Waterway improvements are making Argentina more competitive U.S. corn and soybean growers are facing increasing competition from their South American neighbors. With the growing power of Mercosur - the Southern Cone trading bloc that includes Brazil, Argentina, Uruguay and Paraguay - there is a stronger push for the building or revitalizing of infrastructure to export corn, soybeans and other ag commodities.

Although much attention has been paid to Brazil, South America's dominant economy, Argentina is increasing in significance, through the combination of private investment and decreased government restrictions on exports.

Argentina already ranks as our leading competitor in corn exports, and beginning in the 1998-99 season it moved up to third in soybean exports, behind Brazil. Its inland waterway system, dominated by the Parana River, is being developed as a major artery for the transportation of these commodities. U.S. ag giants such as Cargill, the largest U.S. company in Argentina, and Monsanto have made major investments in the inland waterways, from construction on the Parana to the building of grain terminals, which include soybean crushing facilities.

Says Dwain Ford, chairman of trade policy and international affairs for the American Soybean Association: "Infrastructure - or a lack thereof - was what was holding up the competitiveness of Argentina's soybean exports. Now that is changing."

The Parana, known as the "Mother of the Sea," is the vital artery in northeastern Argentina, flowing into the Atlantic Ocean from the north where the Paraguay River joins it in Paraguay. Its flow is powerful - 1 11/42 times that of the Mississippi River. Although there has been construction on the Parana since 1991, says Ford, it was only in the late 1990s that the time frame for project completion was put into place.

The major activity taking place is deepening the river's shipping channel to allow oceangoing ships to load at interior points. The upper reaches of the river system are conducive to barge transportation, especially since there aren't any locks or dams in the major corridor. The Hidrovia_Paraguay-Parana project involves five countries: Argentina, Brazil, Bolivia, Paraguay and Uruguay, although most of the territory lies within Argentina. The project, which officially got under way in 1989, now has an expected completion date of 2004.

The most significant obstacle to the development of the waterway system is the depth of the Paraguay and Parana Rivers. Experts estimate the system's load capacity could reach 20 million tons in the next five years. But that would involve dredging an additional 10' in most places, says Pablo Adreani, director of Agripac, a Buenos Aires-based ag consulting firm. This won't be done completely until all of the parties involved in this aspect of the project - Brazil, Argentina and Paraguay - have reached an agreement. When it's complete, though, ocean vessels will be able to move hundreds of miles inland for grain, cutting transportation costs well below present levels.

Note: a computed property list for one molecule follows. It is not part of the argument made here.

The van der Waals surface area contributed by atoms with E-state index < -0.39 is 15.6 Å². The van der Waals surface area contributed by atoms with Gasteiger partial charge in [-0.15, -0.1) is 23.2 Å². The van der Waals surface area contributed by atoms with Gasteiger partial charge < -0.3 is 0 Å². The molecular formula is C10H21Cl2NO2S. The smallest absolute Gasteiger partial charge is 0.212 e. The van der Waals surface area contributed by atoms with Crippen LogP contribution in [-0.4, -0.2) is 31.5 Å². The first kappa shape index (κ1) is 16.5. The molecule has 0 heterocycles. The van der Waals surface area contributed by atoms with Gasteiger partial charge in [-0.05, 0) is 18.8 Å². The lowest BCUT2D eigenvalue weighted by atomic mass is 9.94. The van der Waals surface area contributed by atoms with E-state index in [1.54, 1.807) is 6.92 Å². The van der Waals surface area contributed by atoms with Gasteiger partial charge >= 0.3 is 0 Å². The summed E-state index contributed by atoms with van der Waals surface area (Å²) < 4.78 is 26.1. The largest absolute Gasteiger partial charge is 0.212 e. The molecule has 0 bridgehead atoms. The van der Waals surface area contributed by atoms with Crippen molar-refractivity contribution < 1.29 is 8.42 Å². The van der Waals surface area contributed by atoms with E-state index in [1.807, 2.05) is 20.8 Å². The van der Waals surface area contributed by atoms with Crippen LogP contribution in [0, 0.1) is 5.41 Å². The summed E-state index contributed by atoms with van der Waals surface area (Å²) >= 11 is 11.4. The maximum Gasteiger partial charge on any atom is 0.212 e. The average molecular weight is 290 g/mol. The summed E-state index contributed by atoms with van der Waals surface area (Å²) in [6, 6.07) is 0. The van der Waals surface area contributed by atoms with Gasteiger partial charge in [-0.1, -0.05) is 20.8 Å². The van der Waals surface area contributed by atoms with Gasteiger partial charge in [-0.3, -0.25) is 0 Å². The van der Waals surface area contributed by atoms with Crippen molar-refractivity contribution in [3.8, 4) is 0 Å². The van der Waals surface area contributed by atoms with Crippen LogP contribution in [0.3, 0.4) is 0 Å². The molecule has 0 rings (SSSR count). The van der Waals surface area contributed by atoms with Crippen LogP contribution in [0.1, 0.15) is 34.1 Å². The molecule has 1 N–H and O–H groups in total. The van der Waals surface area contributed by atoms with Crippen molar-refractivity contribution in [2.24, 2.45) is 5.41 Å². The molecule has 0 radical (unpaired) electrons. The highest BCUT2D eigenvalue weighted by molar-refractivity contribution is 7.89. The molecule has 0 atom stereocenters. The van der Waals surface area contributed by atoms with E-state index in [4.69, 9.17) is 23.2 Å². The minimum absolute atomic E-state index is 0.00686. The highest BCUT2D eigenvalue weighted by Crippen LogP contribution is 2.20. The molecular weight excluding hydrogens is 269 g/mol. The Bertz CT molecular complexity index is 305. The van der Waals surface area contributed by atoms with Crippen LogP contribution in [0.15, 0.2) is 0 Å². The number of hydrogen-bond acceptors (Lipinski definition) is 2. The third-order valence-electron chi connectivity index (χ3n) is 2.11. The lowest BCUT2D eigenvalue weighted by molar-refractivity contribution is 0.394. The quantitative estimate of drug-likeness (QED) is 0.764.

"The effect of Argentina's infrastructure investments has been phenomenal," says Adreani.

Most of the changes in the last decade occurred in the area of port, railroad and road privatization. An investment of $600 million, along with about $500 million in the soybean crushing sector, have coincided with an explosive growth in Argentina's soybean production, from 11.5 million tons in 1996-97 to an estimated 21 million tons for the 1999-2000 marketing year. As the chart shows, increased production has also resulted in increased exports, with the highest levels since the beginning of the 1990s expected for the current marketing year.

According to Adreani, "There was an 80% increase in the traffic on the Parana River, from 5 million tons in 1995 to 9 million tons in 1998. The countries that benefited the most so far from inland river trade have been Argentina and Brazil, to be followed by Bolivia and Paraguay in the near future."

At the farm level, though, things aren't as optimistic. Although farmers have invested in storage capacity, only a relatively small portion of total output may be kept on the farm. This forces farmers to move most of their grain from the farm immediately, and to sell at prevailing prices.

One cannot discuss the inland waterways of Argentina without discussing its points of export - the ports. Ports were privatized beginning in 1990, and today reflect considerable investment by the ag sector. Buenos Aires is the dominant Argentinean port, according to a recent report by the U.S. Foreign Commercial Service.

"Since about 1993, there has been increased investment in storage capacity and loading facilities at four of Argentina's main port complexes," says Randall Hager, agricultural attache of the Foreign Agricultural Service's Buenos Aires office.